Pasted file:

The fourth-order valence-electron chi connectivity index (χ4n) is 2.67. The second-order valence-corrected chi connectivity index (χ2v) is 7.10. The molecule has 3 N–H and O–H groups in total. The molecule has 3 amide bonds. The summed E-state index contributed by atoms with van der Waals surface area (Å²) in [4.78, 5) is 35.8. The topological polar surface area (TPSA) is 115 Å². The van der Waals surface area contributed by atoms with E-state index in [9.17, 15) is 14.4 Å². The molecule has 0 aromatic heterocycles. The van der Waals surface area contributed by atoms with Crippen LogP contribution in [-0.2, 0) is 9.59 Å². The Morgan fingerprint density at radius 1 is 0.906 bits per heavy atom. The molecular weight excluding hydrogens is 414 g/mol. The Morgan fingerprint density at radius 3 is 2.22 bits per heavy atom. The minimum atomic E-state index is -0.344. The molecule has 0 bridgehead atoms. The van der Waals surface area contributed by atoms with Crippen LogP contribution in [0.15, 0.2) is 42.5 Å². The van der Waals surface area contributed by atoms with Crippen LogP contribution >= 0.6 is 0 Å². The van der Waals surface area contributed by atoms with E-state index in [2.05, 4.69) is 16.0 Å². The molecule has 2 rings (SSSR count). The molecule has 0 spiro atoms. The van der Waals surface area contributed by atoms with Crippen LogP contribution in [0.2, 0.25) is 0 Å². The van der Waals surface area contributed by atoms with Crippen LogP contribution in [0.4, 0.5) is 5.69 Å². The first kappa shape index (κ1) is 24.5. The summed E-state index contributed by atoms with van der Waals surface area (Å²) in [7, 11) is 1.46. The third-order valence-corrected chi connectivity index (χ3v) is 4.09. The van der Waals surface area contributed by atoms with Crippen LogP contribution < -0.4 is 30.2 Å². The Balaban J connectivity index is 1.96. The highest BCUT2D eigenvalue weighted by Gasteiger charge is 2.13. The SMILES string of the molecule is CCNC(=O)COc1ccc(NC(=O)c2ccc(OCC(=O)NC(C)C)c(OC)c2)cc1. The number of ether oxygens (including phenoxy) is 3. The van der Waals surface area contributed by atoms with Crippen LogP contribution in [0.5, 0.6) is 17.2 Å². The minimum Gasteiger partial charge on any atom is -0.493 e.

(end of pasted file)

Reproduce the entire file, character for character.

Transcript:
The fourth-order valence-electron chi connectivity index (χ4n) is 2.67. The second-order valence-corrected chi connectivity index (χ2v) is 7.10. The molecule has 3 N–H and O–H groups in total. The molecule has 3 amide bonds. The summed E-state index contributed by atoms with van der Waals surface area (Å²) in [4.78, 5) is 35.8. The topological polar surface area (TPSA) is 115 Å². The van der Waals surface area contributed by atoms with E-state index in [9.17, 15) is 14.4 Å². The molecule has 0 aromatic heterocycles. The van der Waals surface area contributed by atoms with Crippen LogP contribution in [-0.2, 0) is 9.59 Å². The Morgan fingerprint density at radius 1 is 0.906 bits per heavy atom. The molecular weight excluding hydrogens is 414 g/mol. The Morgan fingerprint density at radius 3 is 2.22 bits per heavy atom. The minimum atomic E-state index is -0.344. The molecule has 0 bridgehead atoms. The van der Waals surface area contributed by atoms with Crippen LogP contribution in [0.15, 0.2) is 42.5 Å². The van der Waals surface area contributed by atoms with Crippen LogP contribution >= 0.6 is 0 Å². The van der Waals surface area contributed by atoms with E-state index in [2.05, 4.69) is 16.0 Å². The molecule has 2 rings (SSSR count). The molecule has 0 spiro atoms. The van der Waals surface area contributed by atoms with Crippen LogP contribution in [0.2, 0.25) is 0 Å². The van der Waals surface area contributed by atoms with Crippen LogP contribution in [0.4, 0.5) is 5.69 Å². The first kappa shape index (κ1) is 24.5. The summed E-state index contributed by atoms with van der Waals surface area (Å²) in [7, 11) is 1.46. The third-order valence-corrected chi connectivity index (χ3v) is 4.09. The van der Waals surface area contributed by atoms with Crippen LogP contribution < -0.4 is 30.2 Å². The Balaban J connectivity index is 1.96. The highest BCUT2D eigenvalue weighted by Gasteiger charge is 2.13. The SMILES string of the molecule is CCNC(=O)COc1ccc(NC(=O)c2ccc(OCC(=O)NC(C)C)c(OC)c2)cc1. The number of ether oxygens (including phenoxy) is 3. The van der Waals surface area contributed by atoms with Crippen LogP contribution in [0.5, 0.6) is 17.2 Å². The minimum Gasteiger partial charge on any atom is -0.493 e.